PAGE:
West Africa food crisis: a powerful bond

Emergencies, Women's rights article written on the 13 Sep 2012

Photo: Holly Pickett/Oxfam

By Elizabeth Stevens

Oxfam America’s Elizabeth Stevens and Holly Pickett noticed a powerful force at work in this emergency when they were in Senegal recently: the bond between mothers and children.

As photographer Holly Pickett and I travelled around the region of Kolda, Senegal, we noticed a powerful force at work in this emergency: the bond between mothers and children.

Fatoumata Dioum, the mother of two sons and two daughters, expressed the way that connection amplifies the pain of privation: “My only concern is how to buy food for my children. All the time, I’m worrying about food. When I go to bed, I worry about food. When I get up in the morning, I worry about food.”

But Holly and her camera captured something more: for many of the families caught in this crisis, the mother-child relationship also looks like one of the places where hope resides.

Staying close

Sintaiero Jamaka (left) and Sira Mane (right) and their small children, after receiving hygiene kits in the village of Fafacourou. The mothers we met stayed in close contact with their young children. Photo: Holly Pickett/Oxfam

Photo: Holly Pickett/Oxfam

Sintaiero Jamaka (left) and Sira Mane (right) and their small children, after receiving hygiene kits in the village of Fafacourou. The mothers we met stayed in close contact with their young children.

Baby on board

Food vendor Dado Sade cooks the evening meal with her baby, Dauda Mballo, on her back. “If I haven’t anything for the children to eat, I go to another home and ask for food. If they have rice prepared, we give it to the children. Between the women, this is okay.” Oxfam’s cash programs are intended to provide indirect benefits to vendors like Sade, who depend on the market for their living. Photo: Holly Pickett/Oxfam

Photo: Holly Pickett/Oxfam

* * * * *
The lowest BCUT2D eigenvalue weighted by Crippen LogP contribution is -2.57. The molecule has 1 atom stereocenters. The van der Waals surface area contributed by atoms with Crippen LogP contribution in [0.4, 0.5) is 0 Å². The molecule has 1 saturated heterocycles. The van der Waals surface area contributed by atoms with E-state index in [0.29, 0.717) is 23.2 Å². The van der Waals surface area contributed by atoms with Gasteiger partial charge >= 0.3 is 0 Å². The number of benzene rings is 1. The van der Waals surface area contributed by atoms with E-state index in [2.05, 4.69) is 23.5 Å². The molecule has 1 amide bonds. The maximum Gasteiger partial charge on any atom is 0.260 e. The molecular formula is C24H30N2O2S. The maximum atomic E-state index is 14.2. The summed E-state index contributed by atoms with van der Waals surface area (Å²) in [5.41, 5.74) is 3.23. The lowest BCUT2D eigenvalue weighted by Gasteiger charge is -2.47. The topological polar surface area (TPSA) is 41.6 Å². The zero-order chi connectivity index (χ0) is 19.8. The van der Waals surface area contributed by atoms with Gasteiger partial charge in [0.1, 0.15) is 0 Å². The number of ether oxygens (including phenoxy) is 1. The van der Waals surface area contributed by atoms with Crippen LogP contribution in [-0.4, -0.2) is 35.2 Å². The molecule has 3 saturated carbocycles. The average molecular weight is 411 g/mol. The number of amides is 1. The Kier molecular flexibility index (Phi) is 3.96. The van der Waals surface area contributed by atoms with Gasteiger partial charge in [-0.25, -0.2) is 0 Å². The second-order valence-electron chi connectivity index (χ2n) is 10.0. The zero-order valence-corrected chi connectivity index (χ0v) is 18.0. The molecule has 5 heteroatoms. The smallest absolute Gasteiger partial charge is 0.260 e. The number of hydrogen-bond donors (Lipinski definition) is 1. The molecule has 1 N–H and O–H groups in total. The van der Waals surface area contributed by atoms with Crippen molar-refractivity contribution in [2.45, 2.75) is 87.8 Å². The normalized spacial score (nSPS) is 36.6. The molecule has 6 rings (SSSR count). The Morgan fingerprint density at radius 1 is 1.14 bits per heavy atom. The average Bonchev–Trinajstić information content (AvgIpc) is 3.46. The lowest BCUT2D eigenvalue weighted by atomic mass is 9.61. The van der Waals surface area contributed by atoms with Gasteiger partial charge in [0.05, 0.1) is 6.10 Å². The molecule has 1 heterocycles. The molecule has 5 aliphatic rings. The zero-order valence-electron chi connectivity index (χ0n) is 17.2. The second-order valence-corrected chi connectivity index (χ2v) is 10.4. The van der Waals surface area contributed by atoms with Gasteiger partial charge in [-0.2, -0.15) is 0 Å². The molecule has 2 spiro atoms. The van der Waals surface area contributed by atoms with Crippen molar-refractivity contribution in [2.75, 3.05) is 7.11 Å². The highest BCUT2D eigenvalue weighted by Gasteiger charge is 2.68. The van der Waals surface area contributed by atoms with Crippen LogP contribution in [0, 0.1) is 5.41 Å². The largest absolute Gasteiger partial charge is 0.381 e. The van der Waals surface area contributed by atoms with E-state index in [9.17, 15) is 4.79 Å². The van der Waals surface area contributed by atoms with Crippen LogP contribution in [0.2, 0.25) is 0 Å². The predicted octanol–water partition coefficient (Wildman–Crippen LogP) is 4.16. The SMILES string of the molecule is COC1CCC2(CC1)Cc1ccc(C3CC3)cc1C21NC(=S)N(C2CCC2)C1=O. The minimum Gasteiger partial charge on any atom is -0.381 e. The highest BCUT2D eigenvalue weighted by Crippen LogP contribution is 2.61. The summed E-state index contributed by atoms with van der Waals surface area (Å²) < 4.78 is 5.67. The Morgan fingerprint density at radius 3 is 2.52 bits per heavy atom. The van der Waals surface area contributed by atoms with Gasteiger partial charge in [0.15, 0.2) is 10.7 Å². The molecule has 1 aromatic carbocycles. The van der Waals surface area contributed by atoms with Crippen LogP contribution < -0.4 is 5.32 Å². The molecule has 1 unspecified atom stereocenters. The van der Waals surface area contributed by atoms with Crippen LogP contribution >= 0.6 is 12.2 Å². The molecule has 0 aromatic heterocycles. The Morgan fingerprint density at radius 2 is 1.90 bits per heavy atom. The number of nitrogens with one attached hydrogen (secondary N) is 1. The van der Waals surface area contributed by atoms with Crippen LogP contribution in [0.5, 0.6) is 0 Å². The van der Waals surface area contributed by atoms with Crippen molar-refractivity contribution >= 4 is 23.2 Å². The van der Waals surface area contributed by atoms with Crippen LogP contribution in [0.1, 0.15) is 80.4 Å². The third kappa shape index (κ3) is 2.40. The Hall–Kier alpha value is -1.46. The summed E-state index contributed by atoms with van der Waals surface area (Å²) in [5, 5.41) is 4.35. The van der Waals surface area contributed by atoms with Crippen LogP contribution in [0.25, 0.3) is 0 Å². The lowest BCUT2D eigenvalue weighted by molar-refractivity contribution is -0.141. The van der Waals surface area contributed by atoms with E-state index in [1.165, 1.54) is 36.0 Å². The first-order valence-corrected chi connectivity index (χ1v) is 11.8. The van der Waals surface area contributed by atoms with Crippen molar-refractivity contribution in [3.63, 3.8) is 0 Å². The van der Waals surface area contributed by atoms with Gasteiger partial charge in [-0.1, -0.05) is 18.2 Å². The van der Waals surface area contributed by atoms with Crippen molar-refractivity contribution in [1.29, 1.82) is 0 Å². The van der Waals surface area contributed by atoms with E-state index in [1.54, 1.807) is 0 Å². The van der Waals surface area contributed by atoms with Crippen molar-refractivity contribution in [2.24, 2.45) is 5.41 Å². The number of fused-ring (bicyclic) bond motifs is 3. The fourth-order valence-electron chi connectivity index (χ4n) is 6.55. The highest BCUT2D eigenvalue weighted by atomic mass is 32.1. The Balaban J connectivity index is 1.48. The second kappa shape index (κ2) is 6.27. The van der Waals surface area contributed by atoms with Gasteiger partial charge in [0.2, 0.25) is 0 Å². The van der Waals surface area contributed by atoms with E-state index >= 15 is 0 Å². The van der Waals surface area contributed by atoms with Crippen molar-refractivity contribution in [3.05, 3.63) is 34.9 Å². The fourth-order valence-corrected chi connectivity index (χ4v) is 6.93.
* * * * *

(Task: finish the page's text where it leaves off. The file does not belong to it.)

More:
Food vendor Dado Sade cooks the evening meal with her baby, Dauda Mballo, on her back. “If I haven’t anything for the children to eat, I go to another home and ask for food. If they have rice prepared, we give it to the children. Between the women, this is okay.” Oxfam’s cash programs are intended to provide indirect benefits to vendors like Sade, who depend on the market for their living.

A mother’s comfort

Adama Diallo, a participant in our cash program, comforts her son. “It is difficult to see the children go hungry. You cannot feed them. They think it is because you are refusing to give them food.” Photo: Holly Pickett/Oxfam

Photo: Holly Pickett/Oxfam

Adama Diallo, a participant in our cash program, comforts her son. “It is difficult to see the children go hungry. You cannot feed them. They think it is because you are refusing to give them food.”

Bonding

Sira Mane takes time to connect with her child at a hygiene kit distribution in the village of Fafacourou. Photo: Holly Pickett/Oxfam

Photo: Holly Pickett/Oxfam

Sira Mane takes time to connect with her child at a hygiene kit distribution in the village of Fafacourou.

Recovering

A mother cares for her daughter, who is recovering from severe malnutrition in an emergency feeding center run by a Catholic mission. Our programs are aimed at preventing food shortages from becoming health emergencies like this. Photo: Holly Pickett/Oxfam

Photo: Holly Pickett/Oxfam

A mother cares for her daughter, who is recovering from severe malnutrition in an emergency feeding centre run by a Catholic mission. Our programs are aimed at preventing food shortages from becoming health emergencies like this.

Double the hugs

Though they have no mother of their own, orphaned twins at the feeding center receive kind attention from a caregiver. Photo: Holly Pickett/Oxfam

Photo: Holly Pickett/Oxfam

Though they have no mother of their own, orphaned twins at the feeding centre receive kind attention from a caregiver.

Originally published on the Oxfam America website

Find out more

Read about actress Bonnie Wright’s visit to Senegal with Oxfam
Learn more about Oxfam’s response to the food crisis in West Africa